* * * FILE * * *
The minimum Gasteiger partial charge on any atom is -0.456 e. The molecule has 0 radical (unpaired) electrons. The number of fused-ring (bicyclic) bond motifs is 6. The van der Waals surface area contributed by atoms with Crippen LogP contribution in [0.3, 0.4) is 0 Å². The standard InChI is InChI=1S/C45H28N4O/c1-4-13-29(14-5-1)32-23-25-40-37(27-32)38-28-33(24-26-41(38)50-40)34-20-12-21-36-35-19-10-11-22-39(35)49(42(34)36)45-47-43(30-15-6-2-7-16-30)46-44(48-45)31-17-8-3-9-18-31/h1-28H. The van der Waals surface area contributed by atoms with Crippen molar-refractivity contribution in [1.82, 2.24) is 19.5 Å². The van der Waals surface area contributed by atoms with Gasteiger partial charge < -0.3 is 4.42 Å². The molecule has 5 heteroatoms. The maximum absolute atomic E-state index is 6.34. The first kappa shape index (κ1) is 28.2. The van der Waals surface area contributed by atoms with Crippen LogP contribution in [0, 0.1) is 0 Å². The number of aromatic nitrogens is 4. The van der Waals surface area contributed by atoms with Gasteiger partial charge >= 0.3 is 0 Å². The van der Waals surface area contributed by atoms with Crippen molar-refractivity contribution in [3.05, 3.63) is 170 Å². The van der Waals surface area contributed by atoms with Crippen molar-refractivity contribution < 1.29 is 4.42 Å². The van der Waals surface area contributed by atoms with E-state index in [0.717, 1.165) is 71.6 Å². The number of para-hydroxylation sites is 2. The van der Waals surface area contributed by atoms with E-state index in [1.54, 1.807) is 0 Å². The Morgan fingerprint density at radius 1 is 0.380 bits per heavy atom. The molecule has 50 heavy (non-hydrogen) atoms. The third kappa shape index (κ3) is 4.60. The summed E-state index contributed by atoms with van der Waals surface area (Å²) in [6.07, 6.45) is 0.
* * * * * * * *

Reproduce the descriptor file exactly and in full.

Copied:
The minimum Gasteiger partial charge on any atom is -0.456 e. The molecule has 0 radical (unpaired) electrons. The number of fused-ring (bicyclic) bond motifs is 6. The van der Waals surface area contributed by atoms with Crippen LogP contribution in [0.3, 0.4) is 0 Å². The standard InChI is InChI=1S/C45H28N4O/c1-4-13-29(14-5-1)32-23-25-40-37(27-32)38-28-33(24-26-41(38)50-40)34-20-12-21-36-35-19-10-11-22-39(35)49(42(34)36)45-47-43(30-15-6-2-7-16-30)46-44(48-45)31-17-8-3-9-18-31/h1-28H. The van der Waals surface area contributed by atoms with Crippen molar-refractivity contribution in [1.82, 2.24) is 19.5 Å². The van der Waals surface area contributed by atoms with Gasteiger partial charge < -0.3 is 4.42 Å². The molecule has 5 heteroatoms. The maximum absolute atomic E-state index is 6.34. The first kappa shape index (κ1) is 28.2. The van der Waals surface area contributed by atoms with Crippen LogP contribution in [0, 0.1) is 0 Å². The number of aromatic nitrogens is 4. The van der Waals surface area contributed by atoms with Gasteiger partial charge >= 0.3 is 0 Å². The van der Waals surface area contributed by atoms with Crippen molar-refractivity contribution in [3.05, 3.63) is 170 Å². The van der Waals surface area contributed by atoms with Crippen molar-refractivity contribution < 1.29 is 4.42 Å². The van der Waals surface area contributed by atoms with E-state index in [0.717, 1.165) is 71.6 Å². The number of para-hydroxylation sites is 2. The van der Waals surface area contributed by atoms with E-state index in [1.54, 1.807) is 0 Å². The Morgan fingerprint density at radius 1 is 0.380 bits per heavy atom. The molecule has 50 heavy (non-hydrogen) atoms. The third kappa shape index (κ3) is 4.60. The summed E-state index contributed by atoms with van der Waals surface area (Å²) in [6.07, 6.45) is 0.